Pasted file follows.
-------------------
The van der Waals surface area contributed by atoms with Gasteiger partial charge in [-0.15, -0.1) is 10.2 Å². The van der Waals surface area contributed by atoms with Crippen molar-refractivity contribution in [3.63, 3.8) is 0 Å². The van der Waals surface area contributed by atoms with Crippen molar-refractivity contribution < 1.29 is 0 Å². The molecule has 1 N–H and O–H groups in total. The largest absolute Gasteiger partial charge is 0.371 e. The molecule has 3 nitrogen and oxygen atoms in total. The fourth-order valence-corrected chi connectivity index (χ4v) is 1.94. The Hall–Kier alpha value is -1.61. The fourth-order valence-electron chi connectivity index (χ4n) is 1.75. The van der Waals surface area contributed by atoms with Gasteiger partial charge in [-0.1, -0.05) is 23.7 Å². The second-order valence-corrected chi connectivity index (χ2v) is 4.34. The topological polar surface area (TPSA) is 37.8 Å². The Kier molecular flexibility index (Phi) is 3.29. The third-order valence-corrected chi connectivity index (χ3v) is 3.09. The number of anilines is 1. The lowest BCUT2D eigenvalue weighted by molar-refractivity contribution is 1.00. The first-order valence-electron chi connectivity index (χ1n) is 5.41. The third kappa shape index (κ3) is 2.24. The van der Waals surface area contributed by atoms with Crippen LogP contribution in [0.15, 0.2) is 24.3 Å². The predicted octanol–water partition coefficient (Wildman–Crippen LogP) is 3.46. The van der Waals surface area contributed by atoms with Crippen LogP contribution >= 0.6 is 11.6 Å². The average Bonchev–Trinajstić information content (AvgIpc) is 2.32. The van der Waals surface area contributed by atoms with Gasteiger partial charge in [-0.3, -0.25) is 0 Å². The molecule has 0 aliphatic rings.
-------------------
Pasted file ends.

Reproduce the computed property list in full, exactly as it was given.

The van der Waals surface area contributed by atoms with Gasteiger partial charge in [-0.15, -0.1) is 10.2 Å². The van der Waals surface area contributed by atoms with Crippen molar-refractivity contribution in [3.63, 3.8) is 0 Å². The van der Waals surface area contributed by atoms with Crippen molar-refractivity contribution < 1.29 is 0 Å². The molecule has 1 N–H and O–H groups in total. The largest absolute Gasteiger partial charge is 0.371 e. The molecule has 3 nitrogen and oxygen atoms in total. The fourth-order valence-corrected chi connectivity index (χ4v) is 1.94. The Hall–Kier alpha value is -1.61. The fourth-order valence-electron chi connectivity index (χ4n) is 1.75. The van der Waals surface area contributed by atoms with Gasteiger partial charge in [-0.1, -0.05) is 23.7 Å². The second-order valence-corrected chi connectivity index (χ2v) is 4.34. The topological polar surface area (TPSA) is 37.8 Å². The Kier molecular flexibility index (Phi) is 3.29. The third-order valence-corrected chi connectivity index (χ3v) is 3.09. The number of anilines is 1. The lowest BCUT2D eigenvalue weighted by molar-refractivity contribution is 1.00. The first-order valence-electron chi connectivity index (χ1n) is 5.41. The third kappa shape index (κ3) is 2.24. The van der Waals surface area contributed by atoms with Crippen LogP contribution in [0.15, 0.2) is 24.3 Å². The predicted octanol–water partition coefficient (Wildman–Crippen LogP) is 3.46. The van der Waals surface area contributed by atoms with Crippen LogP contribution >= 0.6 is 11.6 Å². The average Bonchev–Trinajstić information content (AvgIpc) is 2.32. The van der Waals surface area contributed by atoms with Gasteiger partial charge in [-0.3, -0.25) is 0 Å². The molecule has 0 aliphatic rings.